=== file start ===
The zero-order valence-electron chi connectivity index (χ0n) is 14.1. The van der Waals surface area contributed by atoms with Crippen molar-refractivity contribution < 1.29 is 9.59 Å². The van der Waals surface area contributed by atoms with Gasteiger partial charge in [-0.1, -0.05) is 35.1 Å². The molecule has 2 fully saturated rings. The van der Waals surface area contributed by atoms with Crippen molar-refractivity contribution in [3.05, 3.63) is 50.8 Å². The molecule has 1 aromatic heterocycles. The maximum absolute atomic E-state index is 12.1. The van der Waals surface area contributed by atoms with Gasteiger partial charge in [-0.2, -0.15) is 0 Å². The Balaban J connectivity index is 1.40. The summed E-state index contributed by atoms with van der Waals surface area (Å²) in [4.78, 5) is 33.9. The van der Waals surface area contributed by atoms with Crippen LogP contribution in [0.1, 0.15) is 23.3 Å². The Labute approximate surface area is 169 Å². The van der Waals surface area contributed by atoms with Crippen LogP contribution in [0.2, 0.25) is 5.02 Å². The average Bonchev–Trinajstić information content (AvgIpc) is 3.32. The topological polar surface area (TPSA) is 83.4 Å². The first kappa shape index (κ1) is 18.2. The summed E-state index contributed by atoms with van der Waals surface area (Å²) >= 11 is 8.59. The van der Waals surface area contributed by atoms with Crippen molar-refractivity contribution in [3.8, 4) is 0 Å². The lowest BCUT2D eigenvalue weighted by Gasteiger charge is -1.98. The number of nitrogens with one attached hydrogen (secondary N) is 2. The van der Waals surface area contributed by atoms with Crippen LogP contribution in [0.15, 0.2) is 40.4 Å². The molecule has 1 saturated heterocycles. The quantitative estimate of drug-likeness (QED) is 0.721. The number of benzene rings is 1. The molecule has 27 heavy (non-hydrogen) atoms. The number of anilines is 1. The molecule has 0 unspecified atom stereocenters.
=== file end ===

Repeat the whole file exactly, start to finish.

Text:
The zero-order valence-electron chi connectivity index (χ0n) is 14.1. The van der Waals surface area contributed by atoms with Crippen molar-refractivity contribution < 1.29 is 9.59 Å². The van der Waals surface area contributed by atoms with Gasteiger partial charge in [-0.1, -0.05) is 35.1 Å². The molecule has 2 fully saturated rings. The van der Waals surface area contributed by atoms with Crippen molar-refractivity contribution in [3.05, 3.63) is 50.8 Å². The molecule has 1 aromatic heterocycles. The maximum absolute atomic E-state index is 12.1. The van der Waals surface area contributed by atoms with Gasteiger partial charge in [-0.2, -0.15) is 0 Å². The Balaban J connectivity index is 1.40. The summed E-state index contributed by atoms with van der Waals surface area (Å²) in [4.78, 5) is 33.9. The van der Waals surface area contributed by atoms with Crippen LogP contribution in [0.1, 0.15) is 23.3 Å². The Labute approximate surface area is 169 Å². The van der Waals surface area contributed by atoms with Crippen LogP contribution in [0.2, 0.25) is 5.02 Å². The average Bonchev–Trinajstić information content (AvgIpc) is 3.32. The topological polar surface area (TPSA) is 83.4 Å². The first kappa shape index (κ1) is 18.2. The summed E-state index contributed by atoms with van der Waals surface area (Å²) >= 11 is 8.59. The van der Waals surface area contributed by atoms with Crippen molar-refractivity contribution in [3.8, 4) is 0 Å². The lowest BCUT2D eigenvalue weighted by Gasteiger charge is -1.98. The number of nitrogens with one attached hydrogen (secondary N) is 2. The van der Waals surface area contributed by atoms with Crippen LogP contribution in [0.15, 0.2) is 40.4 Å². The molecule has 1 saturated heterocycles. The quantitative estimate of drug-likeness (QED) is 0.721. The number of benzene rings is 1. The molecule has 27 heavy (non-hydrogen) atoms. The number of anilines is 1. The molecule has 0 unspecified atom stereocenters.